From Osaka it’s a brief train ride to Kyoto.

Kyoto Station

Kyoto Station is humming with activity. It’s a real people place.


Kyoto, the former Imperial capital of Japan for more than a thousand years, is one of Japan’s most historic cities.

The route to our lodgings takes us past this massive temple, the Higashi-hongan-ji, twice a day.

Let Me Into Your Temple…’

This chart in a chopstick store shows how to measure for your correct size. Who knew chopsticks had a size?


We spend an afternoon at the Fushimi Inari temple.

Main gate
People do their ablutions

Like many temples, there are a lot of votive wishes being posted.

Notice these votive wishes in the shape of a fox head.

Foxes play a big part in the mythology of this particular temple. There are stone foxes everywhere.

Fushimi Inari
Fushimi Inari – fountain

Fushimi Inari is famous for its hundreds thousands of torii, or gates.


These remind us of Christo‘s 2005 installation, The Gates, in New York City. Not really surprising, because as it turns out, Christo’s work was inspired by this very temple.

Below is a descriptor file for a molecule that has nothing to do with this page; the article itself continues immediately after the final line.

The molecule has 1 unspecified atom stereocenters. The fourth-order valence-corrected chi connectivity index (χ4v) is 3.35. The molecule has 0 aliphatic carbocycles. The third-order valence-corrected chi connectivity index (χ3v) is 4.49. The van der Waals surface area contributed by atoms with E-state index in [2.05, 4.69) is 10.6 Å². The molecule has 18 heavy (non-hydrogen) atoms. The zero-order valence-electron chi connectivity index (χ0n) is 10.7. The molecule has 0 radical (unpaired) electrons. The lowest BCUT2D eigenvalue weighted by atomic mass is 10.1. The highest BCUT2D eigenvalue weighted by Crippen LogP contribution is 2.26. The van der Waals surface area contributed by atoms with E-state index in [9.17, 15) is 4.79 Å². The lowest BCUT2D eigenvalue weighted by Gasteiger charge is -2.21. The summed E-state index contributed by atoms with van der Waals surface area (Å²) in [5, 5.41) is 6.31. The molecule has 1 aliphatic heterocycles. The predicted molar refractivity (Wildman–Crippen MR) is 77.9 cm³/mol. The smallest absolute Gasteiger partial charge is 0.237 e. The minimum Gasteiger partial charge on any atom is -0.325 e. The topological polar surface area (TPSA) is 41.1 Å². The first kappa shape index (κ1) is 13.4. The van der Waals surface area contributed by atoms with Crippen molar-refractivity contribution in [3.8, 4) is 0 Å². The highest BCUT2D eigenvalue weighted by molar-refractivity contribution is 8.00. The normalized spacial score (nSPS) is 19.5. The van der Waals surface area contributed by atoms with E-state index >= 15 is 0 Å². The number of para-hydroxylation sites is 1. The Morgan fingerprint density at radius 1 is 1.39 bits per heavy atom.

In the evening, we return through town. Everywhere in urban Japan you see pachinko parlours.

Pachinko fever

People sit here at all hours of the day. The noise is deafening. Apparently, the average sound level reaches 92 decibels, about the same as standing under a passing commuter train. 

In contrast to this infernal din, the norm in Japan is to keep quiet and avoid unnecessary noise.

Signs posted in our neighbourhood

This is our kind of place. It’s clean. And quiet.

Sight or Insight of the Day – Kyoto

In Kyoto, we stay in a ryokan, that is, a traditional Japanese-style inn.

Tatami mats

There’s a small garden outside our door.

Shōji doors

And of course we have a hot bath.

Old-school hot tubbing